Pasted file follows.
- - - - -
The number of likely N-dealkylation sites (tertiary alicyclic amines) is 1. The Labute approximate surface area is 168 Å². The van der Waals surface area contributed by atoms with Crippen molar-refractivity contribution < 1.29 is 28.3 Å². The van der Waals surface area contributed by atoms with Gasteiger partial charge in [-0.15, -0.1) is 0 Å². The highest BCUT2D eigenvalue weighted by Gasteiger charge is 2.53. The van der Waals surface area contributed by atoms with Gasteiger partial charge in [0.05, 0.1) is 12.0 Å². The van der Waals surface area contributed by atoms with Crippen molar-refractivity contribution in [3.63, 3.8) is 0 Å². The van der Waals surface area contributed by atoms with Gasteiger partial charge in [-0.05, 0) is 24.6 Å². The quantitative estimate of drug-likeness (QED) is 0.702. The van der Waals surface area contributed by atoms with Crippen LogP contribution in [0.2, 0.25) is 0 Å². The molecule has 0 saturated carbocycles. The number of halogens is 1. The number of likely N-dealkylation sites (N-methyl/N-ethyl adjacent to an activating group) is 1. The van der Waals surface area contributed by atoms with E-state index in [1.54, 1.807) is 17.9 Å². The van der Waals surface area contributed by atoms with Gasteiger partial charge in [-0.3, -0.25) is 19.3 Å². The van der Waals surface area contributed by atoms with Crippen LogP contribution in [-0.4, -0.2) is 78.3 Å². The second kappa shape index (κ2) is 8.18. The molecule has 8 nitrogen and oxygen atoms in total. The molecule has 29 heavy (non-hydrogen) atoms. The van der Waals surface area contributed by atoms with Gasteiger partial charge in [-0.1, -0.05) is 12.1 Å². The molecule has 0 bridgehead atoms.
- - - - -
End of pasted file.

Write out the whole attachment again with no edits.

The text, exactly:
The number of likely N-dealkylation sites (tertiary alicyclic amines) is 1. The Labute approximate surface area is 168 Å². The van der Waals surface area contributed by atoms with Crippen molar-refractivity contribution < 1.29 is 28.3 Å². The van der Waals surface area contributed by atoms with Gasteiger partial charge in [-0.15, -0.1) is 0 Å². The highest BCUT2D eigenvalue weighted by Gasteiger charge is 2.53. The van der Waals surface area contributed by atoms with Gasteiger partial charge in [0.05, 0.1) is 12.0 Å². The van der Waals surface area contributed by atoms with Crippen molar-refractivity contribution in [3.63, 3.8) is 0 Å². The van der Waals surface area contributed by atoms with Gasteiger partial charge in [-0.05, 0) is 24.6 Å². The quantitative estimate of drug-likeness (QED) is 0.702. The van der Waals surface area contributed by atoms with Crippen LogP contribution in [0.2, 0.25) is 0 Å². The molecule has 0 saturated carbocycles. The number of halogens is 1. The number of likely N-dealkylation sites (N-methyl/N-ethyl adjacent to an activating group) is 1. The van der Waals surface area contributed by atoms with E-state index in [1.54, 1.807) is 17.9 Å². The van der Waals surface area contributed by atoms with Gasteiger partial charge in [-0.3, -0.25) is 19.3 Å². The van der Waals surface area contributed by atoms with Crippen LogP contribution in [-0.4, -0.2) is 78.3 Å². The second kappa shape index (κ2) is 8.18. The molecule has 8 nitrogen and oxygen atoms in total. The molecule has 29 heavy (non-hydrogen) atoms. The van der Waals surface area contributed by atoms with Gasteiger partial charge in [-0.1, -0.05) is 12.1 Å². The molecule has 0 bridgehead atoms.